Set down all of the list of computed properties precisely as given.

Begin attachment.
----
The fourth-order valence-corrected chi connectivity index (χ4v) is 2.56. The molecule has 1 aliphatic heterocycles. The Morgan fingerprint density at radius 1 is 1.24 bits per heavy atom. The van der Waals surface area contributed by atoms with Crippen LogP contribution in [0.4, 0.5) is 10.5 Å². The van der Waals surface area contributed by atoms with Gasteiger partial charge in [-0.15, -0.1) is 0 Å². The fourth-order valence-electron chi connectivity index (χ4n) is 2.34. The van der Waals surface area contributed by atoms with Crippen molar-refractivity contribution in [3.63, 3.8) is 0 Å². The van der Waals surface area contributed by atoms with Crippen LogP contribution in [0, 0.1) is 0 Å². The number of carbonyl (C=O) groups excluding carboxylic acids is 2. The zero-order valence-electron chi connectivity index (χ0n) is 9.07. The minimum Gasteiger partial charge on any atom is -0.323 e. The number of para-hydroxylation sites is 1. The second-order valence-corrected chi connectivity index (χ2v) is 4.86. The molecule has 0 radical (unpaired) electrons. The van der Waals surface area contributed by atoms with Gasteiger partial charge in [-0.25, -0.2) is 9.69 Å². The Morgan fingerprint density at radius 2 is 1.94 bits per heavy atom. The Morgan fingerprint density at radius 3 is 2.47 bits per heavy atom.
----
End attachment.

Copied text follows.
The fourth-order valence-corrected chi connectivity index (χ4v) is 2.56. The molecule has 1 aliphatic heterocycles. The Morgan fingerprint density at radius 1 is 1.24 bits per heavy atom. The van der Waals surface area contributed by atoms with Crippen LogP contribution in [0.4, 0.5) is 10.5 Å². The van der Waals surface area contributed by atoms with Gasteiger partial charge in [-0.15, -0.1) is 0 Å². The fourth-order valence-electron chi connectivity index (χ4n) is 2.34. The van der Waals surface area contributed by atoms with Crippen molar-refractivity contribution in [3.63, 3.8) is 0 Å². The van der Waals surface area contributed by atoms with Crippen LogP contribution in [0, 0.1) is 0 Å². The number of carbonyl (C=O) groups excluding carboxylic acids is 2. The zero-order valence-electron chi connectivity index (χ0n) is 9.07. The minimum Gasteiger partial charge on any atom is -0.323 e. The number of para-hydroxylation sites is 1. The second-order valence-corrected chi connectivity index (χ2v) is 4.86. The molecule has 0 radical (unpaired) electrons. The van der Waals surface area contributed by atoms with Gasteiger partial charge in [-0.25, -0.2) is 9.69 Å². The Morgan fingerprint density at radius 2 is 1.94 bits per heavy atom. The Morgan fingerprint density at radius 3 is 2.47 bits per heavy atom.